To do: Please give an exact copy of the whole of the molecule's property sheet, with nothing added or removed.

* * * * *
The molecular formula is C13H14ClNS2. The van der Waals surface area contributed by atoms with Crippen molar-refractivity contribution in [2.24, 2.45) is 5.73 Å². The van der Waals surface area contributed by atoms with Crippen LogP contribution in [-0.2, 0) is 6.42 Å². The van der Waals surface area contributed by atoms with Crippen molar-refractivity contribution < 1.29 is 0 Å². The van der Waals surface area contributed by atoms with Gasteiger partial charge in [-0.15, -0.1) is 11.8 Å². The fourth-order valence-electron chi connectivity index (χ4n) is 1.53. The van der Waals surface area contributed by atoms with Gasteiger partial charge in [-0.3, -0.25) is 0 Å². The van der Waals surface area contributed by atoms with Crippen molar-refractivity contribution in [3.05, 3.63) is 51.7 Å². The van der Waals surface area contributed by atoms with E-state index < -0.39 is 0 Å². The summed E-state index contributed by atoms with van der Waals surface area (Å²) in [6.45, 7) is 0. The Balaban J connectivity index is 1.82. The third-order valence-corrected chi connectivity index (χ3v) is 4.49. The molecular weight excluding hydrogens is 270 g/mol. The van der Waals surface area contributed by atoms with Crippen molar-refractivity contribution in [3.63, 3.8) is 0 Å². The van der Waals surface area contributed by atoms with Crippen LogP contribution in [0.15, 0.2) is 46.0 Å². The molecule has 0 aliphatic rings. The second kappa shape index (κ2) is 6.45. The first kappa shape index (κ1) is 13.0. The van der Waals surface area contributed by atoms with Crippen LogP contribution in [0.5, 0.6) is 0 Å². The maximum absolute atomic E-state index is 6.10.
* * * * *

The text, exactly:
The molecular formula is C13H14ClNS2. The van der Waals surface area contributed by atoms with Crippen molar-refractivity contribution in [2.24, 2.45) is 5.73 Å². The van der Waals surface area contributed by atoms with Crippen LogP contribution in [-0.2, 0) is 6.42 Å². The van der Waals surface area contributed by atoms with Crippen molar-refractivity contribution < 1.29 is 0 Å². The van der Waals surface area contributed by atoms with Gasteiger partial charge in [-0.15, -0.1) is 11.8 Å². The fourth-order valence-electron chi connectivity index (χ4n) is 1.53. The van der Waals surface area contributed by atoms with Gasteiger partial charge in [-0.3, -0.25) is 0 Å². The van der Waals surface area contributed by atoms with Crippen molar-refractivity contribution in [3.05, 3.63) is 51.7 Å². The van der Waals surface area contributed by atoms with E-state index < -0.39 is 0 Å². The summed E-state index contributed by atoms with van der Waals surface area (Å²) in [6.45, 7) is 0. The Balaban J connectivity index is 1.82. The third-order valence-corrected chi connectivity index (χ3v) is 4.49. The molecular weight excluding hydrogens is 270 g/mol. The van der Waals surface area contributed by atoms with Crippen molar-refractivity contribution in [3.63, 3.8) is 0 Å². The van der Waals surface area contributed by atoms with Crippen LogP contribution in [0.15, 0.2) is 46.0 Å². The molecule has 0 aliphatic rings. The second kappa shape index (κ2) is 6.45. The first kappa shape index (κ1) is 13.0. The van der Waals surface area contributed by atoms with Crippen LogP contribution in [0.5, 0.6) is 0 Å². The maximum absolute atomic E-state index is 6.10.